Wendell Berry for some people in my hometown of Louisville, Kentucky, is kind of like a native plant. I had heard of Mr. Berry and had been around his work for years, but I had never really heard him speak until watching the video on YouTube. Hearing his voice read his work was what attracted me to it, his voice was like many I had heard before. jw
The Vision was inspired by a powerful poem written by Wendell Berry that speaks deeply to my feelings about the earth, in all of its destruction and possibility. Upon meeting Wendell two times at his farm, I was amazed at how comfortable I was sitting with him and his amazing wife Tanya. I enjoyed his simplicity and how he cuts to the quick with no hesitancy or apology.
I looked this poem over and again the words that would become a song came to me and I arranged it without much effort. I usually channel poetry arrangements, but since Wendell is alive and well, I wanted to honor him and what I perceived to be his intention as clearly as I could. I did work on it more than other poems, nonetheless, it pretty much arranged itself.
I tend to select poems, melodies, and arrangements that are complex and a bit gut-wrenching and hard to sing. This one takes a lot of air! It also takes a bit of courage to sing because of the state of the world. I love the harmonies John and I do on this one. db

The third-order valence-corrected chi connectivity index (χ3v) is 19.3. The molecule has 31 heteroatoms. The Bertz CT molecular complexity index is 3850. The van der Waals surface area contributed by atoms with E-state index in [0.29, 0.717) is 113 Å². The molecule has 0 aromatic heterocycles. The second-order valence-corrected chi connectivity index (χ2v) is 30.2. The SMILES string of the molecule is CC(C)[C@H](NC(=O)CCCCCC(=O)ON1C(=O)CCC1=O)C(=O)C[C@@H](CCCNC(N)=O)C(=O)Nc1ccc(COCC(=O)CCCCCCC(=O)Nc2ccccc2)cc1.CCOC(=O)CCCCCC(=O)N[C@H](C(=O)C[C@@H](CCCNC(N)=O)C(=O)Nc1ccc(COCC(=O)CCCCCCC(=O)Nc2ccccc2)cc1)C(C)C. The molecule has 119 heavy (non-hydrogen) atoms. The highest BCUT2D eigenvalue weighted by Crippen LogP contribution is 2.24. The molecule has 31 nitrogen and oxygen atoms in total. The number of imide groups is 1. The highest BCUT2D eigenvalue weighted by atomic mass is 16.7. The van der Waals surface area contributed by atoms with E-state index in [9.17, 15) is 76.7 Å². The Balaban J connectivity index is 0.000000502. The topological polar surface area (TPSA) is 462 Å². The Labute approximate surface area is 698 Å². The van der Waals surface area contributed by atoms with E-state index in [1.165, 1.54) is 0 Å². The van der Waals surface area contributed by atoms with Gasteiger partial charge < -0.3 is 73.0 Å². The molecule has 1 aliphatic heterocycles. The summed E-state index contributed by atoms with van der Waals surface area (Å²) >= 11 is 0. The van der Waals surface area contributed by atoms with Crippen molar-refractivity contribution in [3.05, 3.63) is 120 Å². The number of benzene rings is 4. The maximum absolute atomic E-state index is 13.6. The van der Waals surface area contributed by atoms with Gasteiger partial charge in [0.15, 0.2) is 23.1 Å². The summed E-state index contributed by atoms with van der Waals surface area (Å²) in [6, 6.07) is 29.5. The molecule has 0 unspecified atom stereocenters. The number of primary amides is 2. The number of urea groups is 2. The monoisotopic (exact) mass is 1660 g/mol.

One of the pictures on the back of the CD is from the visit when we presented our version to Wendell. Jonah and Wendell are standing together looking up the pasture at sheep being called in for the night. Watching Donna sing this song at Wendell’s kitchen table, looking up from my guitar at him listening to our music was wonderful. Wendell loved our version of his poem. jw
International Brotherhood of Contraries local 1 is a spoken word piece inspired by a line in Wendell Berry’s poem, “Contrariness of the Mad Farmer.” There is a section of the poem where a conversation is happening between what seems to me to be two activists having an argument.
When they asked me to join them I wouldn’t,
and then went off by myself and did more
than they would have asked. ‘Well, then,’ they said
‘go and organize the International Brotherhood
of Contraries,’ and I said, ‘Did you finish killing
everybody who was against peace?’ So be it.
Going against men, I have heard at times a deep harmony
thrumming in the mixture, and when they ask me what
I say I don’t know.
While I was burning out as a union activist, this poem spoke to me. I can feel the frustration coming from the person who wishes the “mad farmer” wouldn’t be so stubborn. When I first read this poem, I was helping to organize a safety conference in Richmond, California. The conference included railroaders, environmentalists, oil riggers, electricians, dock workers, labor unions, native people and community groups.